Dobbins hosts National Disaster Medical System exercise

During the National Disaster Medical System exercise, Tech. Sgt. Doreen Blake, 94th Security Forces Squadron security response team leader, quickly handles a patient who deplaned and immediately started showing erratic behavior.  The patient was taken to the triage area and attended to by mental illness professionals.

During the National Disaster Medical System exercise, Tech. Sgt. Doreen Blake, 94th Security Forces Squadron security response team leader, quickly handles a patient who deplaned and immediately started showing erratic behavior. The patient was taken to the triage area and attended to by mental illness professionals.

Metro Atlanta Regional Transit Authority was one of the many players during the exercise.  Here they are seen loading one of the injured patients into an ambulance.  In a real-world situation, the patient would then be transported to one of the numerous metro-Atlanta hospitals setup to receive patients in the event the National Disaster Medical System is activated.

Metro Atlanta Regional Transit Authority was one of the many players during the exercise. Here they are seen loading one of the injured patients into an ambulance. In a real-world situation, the patient would then be transported to one of the numerous metro-Atlanta hospitals setup to receive patients in the event the National Disaster Medical System is activated.

A big part of the exercise was ensuring that every patient was identified and accounted for.  Patients were asked a series of questions.  The information was recorded and patients were given tags to wear around their necks with color-coded stickers that identified various conditions.

A big part of the exercise was ensuring that every patient was identified and accounted for. Patients were asked a series of questions. The information was recorded and patients were given tags to wear around their necks with color-coded stickers that identified various conditions.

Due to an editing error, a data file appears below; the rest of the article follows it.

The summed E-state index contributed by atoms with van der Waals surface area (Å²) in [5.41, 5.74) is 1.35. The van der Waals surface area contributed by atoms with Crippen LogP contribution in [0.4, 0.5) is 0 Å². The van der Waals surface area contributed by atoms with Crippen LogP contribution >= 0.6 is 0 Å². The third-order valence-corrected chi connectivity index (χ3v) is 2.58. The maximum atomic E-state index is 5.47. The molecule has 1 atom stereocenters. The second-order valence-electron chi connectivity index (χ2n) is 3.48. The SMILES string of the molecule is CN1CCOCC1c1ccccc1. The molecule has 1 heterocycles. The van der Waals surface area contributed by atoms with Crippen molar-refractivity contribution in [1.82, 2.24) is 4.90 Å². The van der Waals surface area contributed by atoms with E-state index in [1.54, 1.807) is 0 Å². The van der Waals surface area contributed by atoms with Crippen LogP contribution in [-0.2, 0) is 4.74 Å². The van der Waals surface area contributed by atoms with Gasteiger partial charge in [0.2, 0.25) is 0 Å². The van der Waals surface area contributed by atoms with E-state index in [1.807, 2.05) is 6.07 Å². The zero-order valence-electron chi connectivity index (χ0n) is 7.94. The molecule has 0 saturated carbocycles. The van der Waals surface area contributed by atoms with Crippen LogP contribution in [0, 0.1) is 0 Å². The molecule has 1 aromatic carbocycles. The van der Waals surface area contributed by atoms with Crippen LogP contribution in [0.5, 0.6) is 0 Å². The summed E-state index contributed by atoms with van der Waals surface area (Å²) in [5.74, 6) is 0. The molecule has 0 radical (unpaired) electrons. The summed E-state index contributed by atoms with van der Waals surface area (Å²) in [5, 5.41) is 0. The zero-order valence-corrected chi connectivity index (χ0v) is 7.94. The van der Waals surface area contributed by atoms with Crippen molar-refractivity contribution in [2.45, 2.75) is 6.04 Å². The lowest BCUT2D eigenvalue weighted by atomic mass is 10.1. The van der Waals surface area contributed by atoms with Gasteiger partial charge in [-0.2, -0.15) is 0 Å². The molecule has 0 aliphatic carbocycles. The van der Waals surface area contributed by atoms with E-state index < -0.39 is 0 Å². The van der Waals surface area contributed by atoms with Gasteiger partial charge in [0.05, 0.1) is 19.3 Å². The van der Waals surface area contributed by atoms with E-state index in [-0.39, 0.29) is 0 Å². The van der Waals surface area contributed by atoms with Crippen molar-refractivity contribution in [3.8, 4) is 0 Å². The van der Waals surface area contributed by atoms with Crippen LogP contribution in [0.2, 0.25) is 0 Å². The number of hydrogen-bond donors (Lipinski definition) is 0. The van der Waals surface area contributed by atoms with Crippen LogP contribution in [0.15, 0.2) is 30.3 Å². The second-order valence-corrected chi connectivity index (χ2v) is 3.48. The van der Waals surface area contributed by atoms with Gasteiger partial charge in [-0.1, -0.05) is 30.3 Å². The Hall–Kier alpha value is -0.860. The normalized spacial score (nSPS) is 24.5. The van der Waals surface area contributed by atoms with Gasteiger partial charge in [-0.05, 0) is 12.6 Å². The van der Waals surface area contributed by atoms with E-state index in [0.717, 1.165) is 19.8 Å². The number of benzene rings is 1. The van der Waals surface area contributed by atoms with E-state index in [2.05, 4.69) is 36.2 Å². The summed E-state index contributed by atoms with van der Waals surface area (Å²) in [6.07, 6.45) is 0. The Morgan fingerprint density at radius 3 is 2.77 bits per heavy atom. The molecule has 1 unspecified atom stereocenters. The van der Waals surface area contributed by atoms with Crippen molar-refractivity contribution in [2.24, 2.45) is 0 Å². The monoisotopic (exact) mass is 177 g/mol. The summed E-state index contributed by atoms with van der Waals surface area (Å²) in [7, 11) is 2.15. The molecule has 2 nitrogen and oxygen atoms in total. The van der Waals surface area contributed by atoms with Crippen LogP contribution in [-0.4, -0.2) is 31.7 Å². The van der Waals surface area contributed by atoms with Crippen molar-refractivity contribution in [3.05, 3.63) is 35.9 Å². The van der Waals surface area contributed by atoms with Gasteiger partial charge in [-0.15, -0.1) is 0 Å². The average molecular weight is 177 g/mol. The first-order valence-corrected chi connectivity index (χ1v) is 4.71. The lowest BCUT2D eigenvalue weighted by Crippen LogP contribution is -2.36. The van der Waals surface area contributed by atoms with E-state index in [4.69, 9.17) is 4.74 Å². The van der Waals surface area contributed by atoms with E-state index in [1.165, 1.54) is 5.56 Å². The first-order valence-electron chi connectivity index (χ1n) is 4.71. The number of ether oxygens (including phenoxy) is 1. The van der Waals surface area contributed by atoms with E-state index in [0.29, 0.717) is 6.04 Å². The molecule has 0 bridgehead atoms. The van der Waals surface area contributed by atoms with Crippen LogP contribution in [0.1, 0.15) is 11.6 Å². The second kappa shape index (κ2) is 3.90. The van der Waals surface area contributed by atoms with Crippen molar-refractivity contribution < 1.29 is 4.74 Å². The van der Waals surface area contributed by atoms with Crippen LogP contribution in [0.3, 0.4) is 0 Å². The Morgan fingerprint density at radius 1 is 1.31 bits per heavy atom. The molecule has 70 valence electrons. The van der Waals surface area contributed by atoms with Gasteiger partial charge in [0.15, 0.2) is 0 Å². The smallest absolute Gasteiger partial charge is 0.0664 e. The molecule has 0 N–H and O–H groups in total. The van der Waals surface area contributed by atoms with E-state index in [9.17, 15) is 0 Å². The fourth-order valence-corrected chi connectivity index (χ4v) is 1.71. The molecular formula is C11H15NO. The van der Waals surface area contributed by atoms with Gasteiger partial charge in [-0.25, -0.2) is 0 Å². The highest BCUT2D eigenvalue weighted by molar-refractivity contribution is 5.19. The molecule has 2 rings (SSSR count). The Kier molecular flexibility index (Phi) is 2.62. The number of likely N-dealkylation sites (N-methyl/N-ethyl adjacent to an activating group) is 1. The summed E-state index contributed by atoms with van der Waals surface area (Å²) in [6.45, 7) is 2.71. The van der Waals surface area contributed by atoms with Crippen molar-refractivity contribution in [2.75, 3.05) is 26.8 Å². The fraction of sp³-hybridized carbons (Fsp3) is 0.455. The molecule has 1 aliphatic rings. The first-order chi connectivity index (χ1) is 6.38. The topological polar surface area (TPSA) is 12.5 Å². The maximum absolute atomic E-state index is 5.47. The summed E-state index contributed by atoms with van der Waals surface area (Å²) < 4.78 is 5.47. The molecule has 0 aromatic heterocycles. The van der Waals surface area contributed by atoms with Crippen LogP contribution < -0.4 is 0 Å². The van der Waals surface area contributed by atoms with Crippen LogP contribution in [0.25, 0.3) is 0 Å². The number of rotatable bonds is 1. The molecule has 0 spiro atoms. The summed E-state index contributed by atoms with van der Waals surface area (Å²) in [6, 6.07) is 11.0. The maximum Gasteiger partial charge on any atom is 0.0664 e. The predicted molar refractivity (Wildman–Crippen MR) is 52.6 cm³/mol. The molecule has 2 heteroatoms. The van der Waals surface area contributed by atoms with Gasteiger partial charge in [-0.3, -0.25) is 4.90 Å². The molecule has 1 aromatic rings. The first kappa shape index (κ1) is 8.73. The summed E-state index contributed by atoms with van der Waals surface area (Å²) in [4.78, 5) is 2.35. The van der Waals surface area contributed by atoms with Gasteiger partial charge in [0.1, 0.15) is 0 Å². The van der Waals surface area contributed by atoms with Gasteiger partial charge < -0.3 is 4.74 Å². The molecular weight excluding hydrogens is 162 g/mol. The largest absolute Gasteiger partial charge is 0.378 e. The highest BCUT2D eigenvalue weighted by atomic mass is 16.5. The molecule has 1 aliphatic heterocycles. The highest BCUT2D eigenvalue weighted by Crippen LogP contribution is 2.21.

DOBBINS AIR RESERVE BASE, Ga. -- As hurricane season began this year, the National Disaster Medical System sprang into action. In preparation of what the National Weather Service has predicted to be a difficult season, the Atlanta Veterans Administration Medical Center conducted a full-scale exercise at Dobbins in June. 

Wanting to offer more prepared assistance the exercise was a full dress rehearsal of what could happen in the event of another season like last year. 

A practice of deplaning, triaging and tracking as many as 100 patients, agencies from the Georgia State Defense Force, Cobb County Public Health, Douglas County Public Health, Centers for Disease Control, American Red Cross, Metro Atlanta Regional Transit Authority, Federal Emergency Management Agency, Georgia Emergency Management Agency, local hospitals and units from around Dobbins got first-hand training on what it was like to handle a hurricane disaster. 

Just like when the NDMS sets up for the real-world disaster, this mock exercise followed suit. Everyone was in place ready for action when the 100 patients mock landed at Dobbins on the runway nearest the fuel cell hangar. 

The seasoned group of players sprang into action as they made their way to the first of the scripted patients. Some of the patients even offered a few surprises for the teams to handle. 

One patient offered a glimpse at what it was like to handle mental illness in an emergency situation. Other patients had life threatening illnesses, needed shelter only or were ambulatory. The varied needs of the mock patients helped to offer well -rounded training to the trainees. 

The Atlanta VA Medical Center is the Federal Coordinating Center for the metro-Atlanta area, making it the manager for the NDMS. This makes them responsible for patient reception for any incoming disaster victims from other communities. The VA handled nearly 1,500 evacuees in response to last years Hurricanes Katrina and Rita. 

Lots of planning went into the exercise allowing the participating agencies to work out any concerns and better handle any issues that could arise. It’s this type of training that helps to cut out guess work on real world situations. 

According to an echoed response from several team players, this was some of the best training they could have gotten to prepare for this year’s hurricane season.